The train from Bangkok to Chiang Mai takes about 14 hours – from 7:35 pm to about 9:30 AM. We went in second class, which means we paid $25 each to sleep in a car lined with bunk beds on each side. The chairs in the picture turn into a lower bed, and another bed pulls down from the ceiling.
The “train attendant” (I don’t know what the word for it is – the train equivalent of a flight attendant) was a lady-boy who wanted to be called Natalie and he was an absolute crack up. Sooo over the top femenine and animated! If you’ve never been to Thailand before, the lady-boy culture can be a little shocking, but you just get used to seeing guys dressed up and acting like women, and it is widely accepted. The best is watching a group of college-aged European tourists checking out a group of who they think are hot girls…only to realize a few minutes later that they are actually lady-boys. The reaction is priceless!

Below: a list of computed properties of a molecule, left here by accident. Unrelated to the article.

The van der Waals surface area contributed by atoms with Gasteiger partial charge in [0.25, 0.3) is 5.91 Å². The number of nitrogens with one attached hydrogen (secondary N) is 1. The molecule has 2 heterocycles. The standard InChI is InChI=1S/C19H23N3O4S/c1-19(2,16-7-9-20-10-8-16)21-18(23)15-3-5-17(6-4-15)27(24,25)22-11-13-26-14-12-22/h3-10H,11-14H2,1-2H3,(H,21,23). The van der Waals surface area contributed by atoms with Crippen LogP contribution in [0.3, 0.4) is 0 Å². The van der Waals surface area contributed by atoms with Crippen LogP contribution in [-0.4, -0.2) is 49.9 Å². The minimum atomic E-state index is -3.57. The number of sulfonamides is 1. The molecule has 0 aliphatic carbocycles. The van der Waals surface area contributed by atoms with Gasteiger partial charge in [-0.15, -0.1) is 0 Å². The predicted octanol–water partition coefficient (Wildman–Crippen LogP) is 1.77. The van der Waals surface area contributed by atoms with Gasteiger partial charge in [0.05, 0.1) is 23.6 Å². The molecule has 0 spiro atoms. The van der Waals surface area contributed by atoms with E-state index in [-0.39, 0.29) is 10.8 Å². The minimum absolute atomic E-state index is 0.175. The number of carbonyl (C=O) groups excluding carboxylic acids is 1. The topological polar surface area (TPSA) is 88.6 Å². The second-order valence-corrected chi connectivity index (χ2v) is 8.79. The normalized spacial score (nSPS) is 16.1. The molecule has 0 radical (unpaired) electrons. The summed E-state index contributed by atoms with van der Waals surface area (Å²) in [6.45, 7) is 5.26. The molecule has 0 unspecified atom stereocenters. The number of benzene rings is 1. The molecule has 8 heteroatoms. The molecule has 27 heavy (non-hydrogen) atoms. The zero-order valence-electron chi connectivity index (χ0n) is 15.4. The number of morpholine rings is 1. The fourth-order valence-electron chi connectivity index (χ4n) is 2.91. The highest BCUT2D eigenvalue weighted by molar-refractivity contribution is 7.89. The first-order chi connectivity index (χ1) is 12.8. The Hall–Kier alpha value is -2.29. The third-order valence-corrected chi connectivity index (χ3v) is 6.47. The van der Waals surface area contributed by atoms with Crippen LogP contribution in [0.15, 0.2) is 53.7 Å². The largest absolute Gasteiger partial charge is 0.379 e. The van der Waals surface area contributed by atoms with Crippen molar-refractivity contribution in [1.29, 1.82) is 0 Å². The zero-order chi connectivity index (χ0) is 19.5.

We bought some snacks for the train, including these delightful Nori Seaweed flavored Lays. They have a great variety of flavors here, including Shrimp and Mayonaise, and I plan on trying them all!
We found a market over by our new apartment that had piles of these. Yes, they are what you think they are, and of course we had to try them! Once you get past the fact that you are eating deep-fried grubs, they’re really good! Light and crisp, with a delicate barbecue flavor. I have to say I recommend them, even if it’s only for the shock value when you tell your friends you ate them.
Chiang Mai is a beautiful city absolutely full of wats (Bhuddist temples). They are everywhere you look – including right next to our hotel. I opened the curtains to see this impressive roof line. Bhuddism is everywhere here – shrines in front of every house and business, wats around almost every corner, and monks in bright orange robes walking all over the city.
I love this city, which is great, because I just got a job for 6 months! I will be working part time for a language school, teaching small group lessons in English conversation and helping prepare high school students for the TOEFL exam (required to get into American universities). I’m very excited!